Meanwhile, Toney has played in only one game since that offsides penalty, yet he still managed to create drama just before the AFC Championship. The receiver was officially listed as out due to a hip injury and personal reasons, but he went on an expletive-filled rant on Instagram Live before the game to contend the team had lied about his injury (he did celebrate the birth of his first child the day before the game).

“Obviously he’s been on the injury report, so that part is not made up by any means,” Chiefs head coach Andy Reid told reporters.


With Mahomes & Co. struggling to score points, the defense unexpectedly stepped up.

The unit ranked second in the NFL in fewest points and yards allowed. Perennial Pro Bowl DT Chris Jones, who missed the season opener due to a holdout before signing a one-year deal, anchored the line. He had 10.5 sacks and a career-high 29 QB hits. He had an incentive-laden contract, including a $1.25 million bonus for reaching double-digit sacks. Jones got that in the season finale.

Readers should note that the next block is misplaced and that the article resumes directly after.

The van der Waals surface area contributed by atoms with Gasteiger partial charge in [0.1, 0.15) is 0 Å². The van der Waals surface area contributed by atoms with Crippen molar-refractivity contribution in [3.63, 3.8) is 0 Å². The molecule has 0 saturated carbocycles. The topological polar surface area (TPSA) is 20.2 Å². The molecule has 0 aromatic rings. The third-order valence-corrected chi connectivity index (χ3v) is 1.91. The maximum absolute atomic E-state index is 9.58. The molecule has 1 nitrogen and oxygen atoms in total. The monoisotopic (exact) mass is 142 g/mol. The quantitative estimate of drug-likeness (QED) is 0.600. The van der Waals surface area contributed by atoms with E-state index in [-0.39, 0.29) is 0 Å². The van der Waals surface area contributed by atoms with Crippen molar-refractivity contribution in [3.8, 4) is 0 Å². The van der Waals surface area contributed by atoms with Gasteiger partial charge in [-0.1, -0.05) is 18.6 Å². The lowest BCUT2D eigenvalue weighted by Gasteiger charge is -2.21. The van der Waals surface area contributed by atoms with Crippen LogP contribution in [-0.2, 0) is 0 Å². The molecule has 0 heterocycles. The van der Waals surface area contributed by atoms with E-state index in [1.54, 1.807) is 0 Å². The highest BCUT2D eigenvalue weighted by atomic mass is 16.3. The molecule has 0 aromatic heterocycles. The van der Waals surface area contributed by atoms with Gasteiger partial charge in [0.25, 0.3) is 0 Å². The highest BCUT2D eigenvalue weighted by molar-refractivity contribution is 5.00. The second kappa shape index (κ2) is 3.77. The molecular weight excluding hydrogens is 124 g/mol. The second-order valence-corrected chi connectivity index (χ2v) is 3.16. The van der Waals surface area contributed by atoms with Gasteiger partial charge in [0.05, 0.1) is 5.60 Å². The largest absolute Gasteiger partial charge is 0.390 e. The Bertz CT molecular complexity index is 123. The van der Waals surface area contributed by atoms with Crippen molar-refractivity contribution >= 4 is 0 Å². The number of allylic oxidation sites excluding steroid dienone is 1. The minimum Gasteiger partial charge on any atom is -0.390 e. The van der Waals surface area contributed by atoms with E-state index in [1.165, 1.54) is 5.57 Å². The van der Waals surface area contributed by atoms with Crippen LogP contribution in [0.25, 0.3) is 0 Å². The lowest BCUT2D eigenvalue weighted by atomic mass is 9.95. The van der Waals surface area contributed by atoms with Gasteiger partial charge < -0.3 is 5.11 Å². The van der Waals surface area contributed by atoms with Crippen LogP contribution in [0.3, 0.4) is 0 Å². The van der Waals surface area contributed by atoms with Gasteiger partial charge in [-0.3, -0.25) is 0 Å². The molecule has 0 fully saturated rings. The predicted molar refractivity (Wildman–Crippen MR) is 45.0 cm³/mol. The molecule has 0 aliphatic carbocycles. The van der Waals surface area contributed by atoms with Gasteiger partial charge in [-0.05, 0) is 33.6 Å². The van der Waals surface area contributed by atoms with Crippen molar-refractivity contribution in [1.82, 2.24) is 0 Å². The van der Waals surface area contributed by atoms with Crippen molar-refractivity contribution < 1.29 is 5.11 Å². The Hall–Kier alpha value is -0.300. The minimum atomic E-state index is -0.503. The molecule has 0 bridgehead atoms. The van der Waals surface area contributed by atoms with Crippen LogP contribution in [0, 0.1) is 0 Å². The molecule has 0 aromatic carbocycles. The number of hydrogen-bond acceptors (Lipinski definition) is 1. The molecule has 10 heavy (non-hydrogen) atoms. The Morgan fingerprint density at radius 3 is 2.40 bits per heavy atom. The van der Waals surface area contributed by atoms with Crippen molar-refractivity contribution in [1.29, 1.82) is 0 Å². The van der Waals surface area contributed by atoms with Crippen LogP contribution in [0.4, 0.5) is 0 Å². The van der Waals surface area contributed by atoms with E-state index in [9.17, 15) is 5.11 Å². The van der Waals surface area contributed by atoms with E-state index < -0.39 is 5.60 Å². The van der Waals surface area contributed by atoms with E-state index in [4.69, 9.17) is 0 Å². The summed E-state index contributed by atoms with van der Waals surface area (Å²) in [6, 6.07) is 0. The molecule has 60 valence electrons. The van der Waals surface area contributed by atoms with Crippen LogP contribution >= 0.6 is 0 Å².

Teams averaged only six yards per pass attempt against Kansas City this season; only Cleveland and Baltimore (both at 5.9 YPA) were better. Cornerback Trent McDuffie earned first-team All-Pro honors. The unit finished second in the NFL with 57 sacks (the Ravens had 60). Defensive end George Karlaftis III, a 2022 first-round pick, lived up to his “Furious George” nickname with relentless pass-rushing skills that earned him 10.5 sacks.

Reid told reporters in November that a number of defensive players stepped up this season.

“I think it starts up front,” Reid said. “You have a couple of no-names up there. They don’t get a lot of credit. With (Michael) Danna, he’s playing really good football right now. George (Karlaftis) is a year improved and playing real good football. (Derrick) Nnadi gets no credit. And I don’t think he wants credit, but he didn’t get any credit. He’s a stout-style player inside. And then you have Charles (Omenihu) coming on. … that’s a nice addition to that mix.”